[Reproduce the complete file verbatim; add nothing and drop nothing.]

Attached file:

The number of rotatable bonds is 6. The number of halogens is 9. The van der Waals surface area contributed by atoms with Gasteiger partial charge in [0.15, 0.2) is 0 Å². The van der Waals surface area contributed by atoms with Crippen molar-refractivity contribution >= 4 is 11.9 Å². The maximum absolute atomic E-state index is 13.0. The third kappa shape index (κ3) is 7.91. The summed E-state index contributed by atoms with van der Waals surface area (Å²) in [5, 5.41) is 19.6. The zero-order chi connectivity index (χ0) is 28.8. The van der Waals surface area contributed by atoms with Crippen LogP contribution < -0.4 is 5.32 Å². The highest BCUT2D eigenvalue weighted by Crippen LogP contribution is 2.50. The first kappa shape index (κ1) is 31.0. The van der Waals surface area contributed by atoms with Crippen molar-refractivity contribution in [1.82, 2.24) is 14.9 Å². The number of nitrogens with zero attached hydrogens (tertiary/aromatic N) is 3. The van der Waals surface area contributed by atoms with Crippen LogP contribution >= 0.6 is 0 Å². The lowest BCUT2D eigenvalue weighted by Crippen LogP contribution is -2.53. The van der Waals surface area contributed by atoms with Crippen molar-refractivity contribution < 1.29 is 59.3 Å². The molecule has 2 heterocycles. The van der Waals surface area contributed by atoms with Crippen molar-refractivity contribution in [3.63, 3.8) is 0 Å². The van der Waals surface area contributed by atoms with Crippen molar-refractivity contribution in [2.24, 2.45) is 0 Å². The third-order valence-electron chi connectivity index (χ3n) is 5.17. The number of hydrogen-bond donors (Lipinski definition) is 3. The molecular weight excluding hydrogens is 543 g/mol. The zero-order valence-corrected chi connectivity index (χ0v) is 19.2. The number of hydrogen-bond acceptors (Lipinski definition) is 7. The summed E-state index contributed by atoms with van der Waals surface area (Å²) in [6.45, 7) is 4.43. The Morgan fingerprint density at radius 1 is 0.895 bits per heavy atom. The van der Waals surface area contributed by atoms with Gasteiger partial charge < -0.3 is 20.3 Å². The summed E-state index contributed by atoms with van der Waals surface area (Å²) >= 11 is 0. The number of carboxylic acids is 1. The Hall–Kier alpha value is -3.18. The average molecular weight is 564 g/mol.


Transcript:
The number of rotatable bonds is 6. The number of halogens is 9. The van der Waals surface area contributed by atoms with Gasteiger partial charge in [0.15, 0.2) is 0 Å². The van der Waals surface area contributed by atoms with Crippen molar-refractivity contribution >= 4 is 11.9 Å². The maximum absolute atomic E-state index is 13.0. The third kappa shape index (κ3) is 7.91. The summed E-state index contributed by atoms with van der Waals surface area (Å²) in [5, 5.41) is 19.6. The zero-order chi connectivity index (χ0) is 28.8. The van der Waals surface area contributed by atoms with Crippen LogP contribution < -0.4 is 5.32 Å². The highest BCUT2D eigenvalue weighted by Crippen LogP contribution is 2.50. The first kappa shape index (κ1) is 31.0. The van der Waals surface area contributed by atoms with Crippen molar-refractivity contribution in [1.82, 2.24) is 14.9 Å². The number of nitrogens with zero attached hydrogens (tertiary/aromatic N) is 3. The van der Waals surface area contributed by atoms with Crippen LogP contribution >= 0.6 is 0 Å². The lowest BCUT2D eigenvalue weighted by Crippen LogP contribution is -2.53. The van der Waals surface area contributed by atoms with Crippen molar-refractivity contribution < 1.29 is 59.3 Å². The molecule has 2 heterocycles. The van der Waals surface area contributed by atoms with Crippen molar-refractivity contribution in [3.63, 3.8) is 0 Å². The van der Waals surface area contributed by atoms with Crippen molar-refractivity contribution in [2.24, 2.45) is 0 Å². The third-order valence-electron chi connectivity index (χ3n) is 5.17. The number of hydrogen-bond donors (Lipinski definition) is 3. The molecular weight excluding hydrogens is 543 g/mol. The zero-order valence-corrected chi connectivity index (χ0v) is 19.2. The number of hydrogen-bond acceptors (Lipinski definition) is 7. The summed E-state index contributed by atoms with van der Waals surface area (Å²) in [6.45, 7) is 4.43. The Morgan fingerprint density at radius 1 is 0.895 bits per heavy atom. The van der Waals surface area contributed by atoms with Gasteiger partial charge < -0.3 is 20.3 Å². The summed E-state index contributed by atoms with van der Waals surface area (Å²) >= 11 is 0. The number of carboxylic acids is 1. The Hall–Kier alpha value is -3.18. The average molecular weight is 564 g/mol.